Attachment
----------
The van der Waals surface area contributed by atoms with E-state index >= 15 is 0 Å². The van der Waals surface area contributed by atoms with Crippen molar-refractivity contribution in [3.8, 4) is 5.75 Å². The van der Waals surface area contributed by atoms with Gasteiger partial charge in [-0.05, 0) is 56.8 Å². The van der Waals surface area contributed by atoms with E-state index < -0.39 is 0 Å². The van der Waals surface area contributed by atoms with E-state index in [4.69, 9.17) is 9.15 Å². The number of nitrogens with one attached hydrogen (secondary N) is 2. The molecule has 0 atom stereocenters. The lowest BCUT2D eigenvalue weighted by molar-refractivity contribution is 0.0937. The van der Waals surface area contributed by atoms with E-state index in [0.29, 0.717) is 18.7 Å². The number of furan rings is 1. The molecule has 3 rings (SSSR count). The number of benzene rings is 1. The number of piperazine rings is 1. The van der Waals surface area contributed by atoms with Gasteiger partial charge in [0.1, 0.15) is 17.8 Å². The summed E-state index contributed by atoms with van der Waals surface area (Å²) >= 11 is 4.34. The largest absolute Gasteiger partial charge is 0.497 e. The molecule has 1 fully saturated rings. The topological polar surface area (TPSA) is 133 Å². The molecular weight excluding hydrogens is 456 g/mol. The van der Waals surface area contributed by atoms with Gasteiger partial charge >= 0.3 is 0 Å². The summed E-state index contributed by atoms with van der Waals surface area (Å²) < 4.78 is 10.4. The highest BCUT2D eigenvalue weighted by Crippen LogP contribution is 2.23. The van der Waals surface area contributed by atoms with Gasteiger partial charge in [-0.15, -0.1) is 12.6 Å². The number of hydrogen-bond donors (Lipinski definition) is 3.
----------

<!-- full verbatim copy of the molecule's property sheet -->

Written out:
The van der Waals surface area contributed by atoms with E-state index >= 15 is 0 Å². The van der Waals surface area contributed by atoms with Crippen molar-refractivity contribution in [3.8, 4) is 5.75 Å². The van der Waals surface area contributed by atoms with Gasteiger partial charge in [-0.05, 0) is 56.8 Å². The van der Waals surface area contributed by atoms with E-state index < -0.39 is 0 Å². The van der Waals surface area contributed by atoms with E-state index in [4.69, 9.17) is 9.15 Å². The number of nitrogens with one attached hydrogen (secondary N) is 2. The molecule has 0 atom stereocenters. The lowest BCUT2D eigenvalue weighted by molar-refractivity contribution is 0.0937. The van der Waals surface area contributed by atoms with E-state index in [0.29, 0.717) is 18.7 Å². The number of furan rings is 1. The molecule has 3 rings (SSSR count). The number of benzene rings is 1. The number of piperazine rings is 1. The van der Waals surface area contributed by atoms with Gasteiger partial charge in [0.1, 0.15) is 17.8 Å². The summed E-state index contributed by atoms with van der Waals surface area (Å²) >= 11 is 4.34. The largest absolute Gasteiger partial charge is 0.497 e. The molecule has 1 fully saturated rings. The topological polar surface area (TPSA) is 133 Å². The molecular weight excluding hydrogens is 456 g/mol. The van der Waals surface area contributed by atoms with Gasteiger partial charge >= 0.3 is 0 Å². The summed E-state index contributed by atoms with van der Waals surface area (Å²) < 4.78 is 10.4. The highest BCUT2D eigenvalue weighted by Crippen LogP contribution is 2.23. The van der Waals surface area contributed by atoms with Gasteiger partial charge in [-0.15, -0.1) is 12.6 Å². The number of hydrogen-bond donors (Lipinski definition) is 3.